Fin Whale

Balaenoptera physalus


Up to 78 feet (24 m) in the Northern Hempisphere
Up to 88 feet (26.8 m) in the Southern Hempishere


50-70 tons (45,000-63,500 kg)


Found in all oceans, they may migrate to subtropical waters for mating and calving in the winter


Endangered – 40,000 in the Northern Hemisphere; 15,000-20,000 in the Southern Hemisphere


The fin whale is the second largest whale on earth. The fin whale is a baleen whale and belongs to a group of whales known as the rorquals, which also includes humpback whales, blue whales, Bryde’s whales, sei whales, and minke whales. These whales have throat grooves that expand while the animal is feeding. Brownish-gray in color, a distinguishing feature of the fin whale is the asymmetrical coloring of the lower jaw, which is white or yellow on the right side and mottled black on the left side.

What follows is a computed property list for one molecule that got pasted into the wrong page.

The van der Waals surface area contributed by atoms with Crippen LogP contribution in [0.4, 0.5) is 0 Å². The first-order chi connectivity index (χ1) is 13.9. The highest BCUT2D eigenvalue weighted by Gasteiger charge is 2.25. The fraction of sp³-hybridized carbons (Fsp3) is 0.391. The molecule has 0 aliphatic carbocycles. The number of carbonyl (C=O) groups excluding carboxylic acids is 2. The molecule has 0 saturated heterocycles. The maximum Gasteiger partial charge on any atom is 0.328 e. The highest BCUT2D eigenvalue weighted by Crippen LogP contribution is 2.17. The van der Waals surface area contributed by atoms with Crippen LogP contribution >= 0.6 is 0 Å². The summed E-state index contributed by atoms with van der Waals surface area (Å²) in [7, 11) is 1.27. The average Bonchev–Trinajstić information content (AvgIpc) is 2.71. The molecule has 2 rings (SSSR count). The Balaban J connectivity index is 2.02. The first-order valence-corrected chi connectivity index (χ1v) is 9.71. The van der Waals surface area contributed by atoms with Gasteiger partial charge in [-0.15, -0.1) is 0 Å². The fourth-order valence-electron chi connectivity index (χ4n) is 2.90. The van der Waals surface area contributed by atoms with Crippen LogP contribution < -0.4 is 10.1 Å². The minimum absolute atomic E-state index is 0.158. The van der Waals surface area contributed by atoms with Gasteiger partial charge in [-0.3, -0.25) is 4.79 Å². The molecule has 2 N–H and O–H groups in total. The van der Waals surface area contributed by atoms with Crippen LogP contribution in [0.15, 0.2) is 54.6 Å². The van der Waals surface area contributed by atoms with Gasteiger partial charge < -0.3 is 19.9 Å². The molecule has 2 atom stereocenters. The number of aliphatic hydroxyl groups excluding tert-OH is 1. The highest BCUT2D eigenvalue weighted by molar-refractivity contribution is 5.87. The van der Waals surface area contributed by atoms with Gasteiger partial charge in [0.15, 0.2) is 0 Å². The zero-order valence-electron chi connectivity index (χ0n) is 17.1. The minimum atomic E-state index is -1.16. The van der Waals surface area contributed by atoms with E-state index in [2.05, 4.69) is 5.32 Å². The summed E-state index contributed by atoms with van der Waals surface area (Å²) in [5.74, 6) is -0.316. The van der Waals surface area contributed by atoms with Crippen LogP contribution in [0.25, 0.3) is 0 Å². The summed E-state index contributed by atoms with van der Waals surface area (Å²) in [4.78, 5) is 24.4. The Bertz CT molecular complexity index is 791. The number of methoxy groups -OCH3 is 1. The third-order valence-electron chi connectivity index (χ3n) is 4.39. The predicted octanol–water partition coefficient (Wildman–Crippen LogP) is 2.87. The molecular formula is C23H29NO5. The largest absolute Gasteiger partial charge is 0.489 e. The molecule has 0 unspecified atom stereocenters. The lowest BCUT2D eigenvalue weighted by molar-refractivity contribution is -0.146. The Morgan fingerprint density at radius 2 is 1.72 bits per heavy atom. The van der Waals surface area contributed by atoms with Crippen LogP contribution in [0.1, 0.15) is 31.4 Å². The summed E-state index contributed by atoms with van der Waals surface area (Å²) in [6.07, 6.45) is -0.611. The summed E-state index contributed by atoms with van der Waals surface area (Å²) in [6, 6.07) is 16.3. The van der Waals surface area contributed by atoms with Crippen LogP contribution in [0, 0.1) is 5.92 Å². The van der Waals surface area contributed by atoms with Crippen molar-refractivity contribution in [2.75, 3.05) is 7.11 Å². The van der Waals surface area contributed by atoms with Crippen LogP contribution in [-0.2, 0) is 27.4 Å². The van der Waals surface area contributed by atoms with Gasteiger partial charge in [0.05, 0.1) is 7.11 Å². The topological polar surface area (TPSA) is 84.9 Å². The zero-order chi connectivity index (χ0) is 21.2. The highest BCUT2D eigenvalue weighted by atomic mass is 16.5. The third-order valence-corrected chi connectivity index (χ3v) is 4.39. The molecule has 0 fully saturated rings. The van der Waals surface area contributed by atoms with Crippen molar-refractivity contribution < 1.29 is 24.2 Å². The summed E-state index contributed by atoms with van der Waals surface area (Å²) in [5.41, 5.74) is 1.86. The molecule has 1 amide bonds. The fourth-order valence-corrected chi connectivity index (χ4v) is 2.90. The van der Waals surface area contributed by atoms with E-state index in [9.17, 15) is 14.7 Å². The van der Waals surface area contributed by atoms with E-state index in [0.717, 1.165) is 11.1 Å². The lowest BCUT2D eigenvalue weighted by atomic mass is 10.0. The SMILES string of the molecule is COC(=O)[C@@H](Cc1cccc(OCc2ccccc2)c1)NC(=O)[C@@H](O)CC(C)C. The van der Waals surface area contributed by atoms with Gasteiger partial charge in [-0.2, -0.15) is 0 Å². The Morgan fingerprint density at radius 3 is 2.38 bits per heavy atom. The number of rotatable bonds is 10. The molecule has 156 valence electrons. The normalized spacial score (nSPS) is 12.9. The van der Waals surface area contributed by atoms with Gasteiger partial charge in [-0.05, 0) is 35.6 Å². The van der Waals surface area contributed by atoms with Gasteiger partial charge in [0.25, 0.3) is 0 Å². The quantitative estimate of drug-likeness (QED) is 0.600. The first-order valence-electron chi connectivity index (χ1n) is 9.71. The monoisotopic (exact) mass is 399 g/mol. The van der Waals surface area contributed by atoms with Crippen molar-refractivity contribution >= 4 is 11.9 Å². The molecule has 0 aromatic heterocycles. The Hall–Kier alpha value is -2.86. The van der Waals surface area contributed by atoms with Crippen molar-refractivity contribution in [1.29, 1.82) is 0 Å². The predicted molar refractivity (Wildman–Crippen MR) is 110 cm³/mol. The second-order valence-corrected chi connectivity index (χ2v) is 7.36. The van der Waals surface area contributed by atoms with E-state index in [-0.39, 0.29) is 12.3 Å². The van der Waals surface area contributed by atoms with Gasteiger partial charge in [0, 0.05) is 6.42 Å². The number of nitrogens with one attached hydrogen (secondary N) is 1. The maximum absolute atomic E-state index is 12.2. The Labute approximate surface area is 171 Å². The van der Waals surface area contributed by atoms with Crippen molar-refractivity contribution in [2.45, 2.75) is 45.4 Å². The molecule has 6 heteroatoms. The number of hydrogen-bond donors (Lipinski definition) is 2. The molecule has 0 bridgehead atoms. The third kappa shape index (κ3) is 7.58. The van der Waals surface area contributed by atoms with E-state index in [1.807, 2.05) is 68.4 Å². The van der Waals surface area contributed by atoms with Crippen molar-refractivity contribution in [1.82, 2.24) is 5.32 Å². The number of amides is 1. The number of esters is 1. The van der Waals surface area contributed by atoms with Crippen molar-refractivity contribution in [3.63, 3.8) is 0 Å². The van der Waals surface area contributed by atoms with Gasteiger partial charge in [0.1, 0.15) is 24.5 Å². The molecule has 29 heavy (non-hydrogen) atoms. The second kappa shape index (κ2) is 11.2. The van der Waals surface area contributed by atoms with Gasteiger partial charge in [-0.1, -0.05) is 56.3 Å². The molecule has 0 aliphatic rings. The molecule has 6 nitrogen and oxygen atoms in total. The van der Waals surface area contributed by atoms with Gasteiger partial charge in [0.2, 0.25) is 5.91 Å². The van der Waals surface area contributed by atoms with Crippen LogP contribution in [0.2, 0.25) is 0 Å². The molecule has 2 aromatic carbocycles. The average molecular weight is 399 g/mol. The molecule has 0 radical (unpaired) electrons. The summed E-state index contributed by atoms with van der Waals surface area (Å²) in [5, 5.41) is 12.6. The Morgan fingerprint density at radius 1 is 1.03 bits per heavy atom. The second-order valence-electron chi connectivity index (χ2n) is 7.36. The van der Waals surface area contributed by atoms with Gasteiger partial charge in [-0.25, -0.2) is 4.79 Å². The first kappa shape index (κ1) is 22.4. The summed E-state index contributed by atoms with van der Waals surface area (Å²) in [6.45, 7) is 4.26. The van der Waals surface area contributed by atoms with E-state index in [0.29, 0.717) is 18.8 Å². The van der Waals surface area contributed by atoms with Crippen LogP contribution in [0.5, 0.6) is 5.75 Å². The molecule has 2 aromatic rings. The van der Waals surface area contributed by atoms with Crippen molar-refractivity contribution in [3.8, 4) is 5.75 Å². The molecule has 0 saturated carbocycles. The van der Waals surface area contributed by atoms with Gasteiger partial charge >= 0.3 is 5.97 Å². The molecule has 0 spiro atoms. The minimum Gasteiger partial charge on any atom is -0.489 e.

Fin whales feed mainly on small shrimp-like creatures called krill or small schooling fish which get stuck in their baleen plates. One of the fastest whales in the ocean, they have earned the nickname “greyhound of the sea” and are capable of bursts up to 23 mph.

Fin whales were a popular target for commercial whalers, and although the practice is currently banned, populations are currently a small fraction of what they once were.